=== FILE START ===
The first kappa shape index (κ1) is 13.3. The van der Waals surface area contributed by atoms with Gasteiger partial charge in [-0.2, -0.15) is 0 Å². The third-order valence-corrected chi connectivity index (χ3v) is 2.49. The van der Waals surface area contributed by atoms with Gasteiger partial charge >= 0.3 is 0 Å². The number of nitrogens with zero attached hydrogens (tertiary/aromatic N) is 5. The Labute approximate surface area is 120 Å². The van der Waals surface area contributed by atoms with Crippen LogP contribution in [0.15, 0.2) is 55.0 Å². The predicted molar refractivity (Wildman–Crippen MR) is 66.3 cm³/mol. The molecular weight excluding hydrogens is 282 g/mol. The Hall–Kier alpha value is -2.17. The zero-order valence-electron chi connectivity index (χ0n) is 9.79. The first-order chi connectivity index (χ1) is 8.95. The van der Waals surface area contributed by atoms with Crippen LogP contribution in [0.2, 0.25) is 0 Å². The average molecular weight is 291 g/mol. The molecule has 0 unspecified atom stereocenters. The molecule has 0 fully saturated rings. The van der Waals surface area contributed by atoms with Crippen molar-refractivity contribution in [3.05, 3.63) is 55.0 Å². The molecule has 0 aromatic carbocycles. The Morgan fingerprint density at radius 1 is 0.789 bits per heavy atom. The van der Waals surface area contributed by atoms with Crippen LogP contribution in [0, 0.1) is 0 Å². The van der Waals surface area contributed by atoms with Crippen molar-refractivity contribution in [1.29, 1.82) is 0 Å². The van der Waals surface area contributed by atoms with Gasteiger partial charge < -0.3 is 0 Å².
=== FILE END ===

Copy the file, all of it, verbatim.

The first kappa shape index (κ1) is 13.3. The van der Waals surface area contributed by atoms with Gasteiger partial charge in [-0.2, -0.15) is 0 Å². The third-order valence-corrected chi connectivity index (χ3v) is 2.49. The van der Waals surface area contributed by atoms with Gasteiger partial charge >= 0.3 is 0 Å². The number of nitrogens with zero attached hydrogens (tertiary/aromatic N) is 5. The Labute approximate surface area is 120 Å². The van der Waals surface area contributed by atoms with Crippen LogP contribution in [0.15, 0.2) is 55.0 Å². The predicted molar refractivity (Wildman–Crippen MR) is 66.3 cm³/mol. The molecular weight excluding hydrogens is 282 g/mol. The Hall–Kier alpha value is -2.17. The zero-order valence-electron chi connectivity index (χ0n) is 9.79. The first-order chi connectivity index (χ1) is 8.95. The van der Waals surface area contributed by atoms with Crippen LogP contribution in [0.2, 0.25) is 0 Å². The average molecular weight is 291 g/mol. The molecule has 0 unspecified atom stereocenters. The molecule has 0 fully saturated rings. The van der Waals surface area contributed by atoms with Crippen molar-refractivity contribution in [3.05, 3.63) is 55.0 Å². The molecule has 0 aromatic carbocycles. The Morgan fingerprint density at radius 1 is 0.789 bits per heavy atom. The van der Waals surface area contributed by atoms with Crippen LogP contribution in [0, 0.1) is 0 Å². The van der Waals surface area contributed by atoms with Crippen molar-refractivity contribution in [1.29, 1.82) is 0 Å². The van der Waals surface area contributed by atoms with Gasteiger partial charge < -0.3 is 0 Å².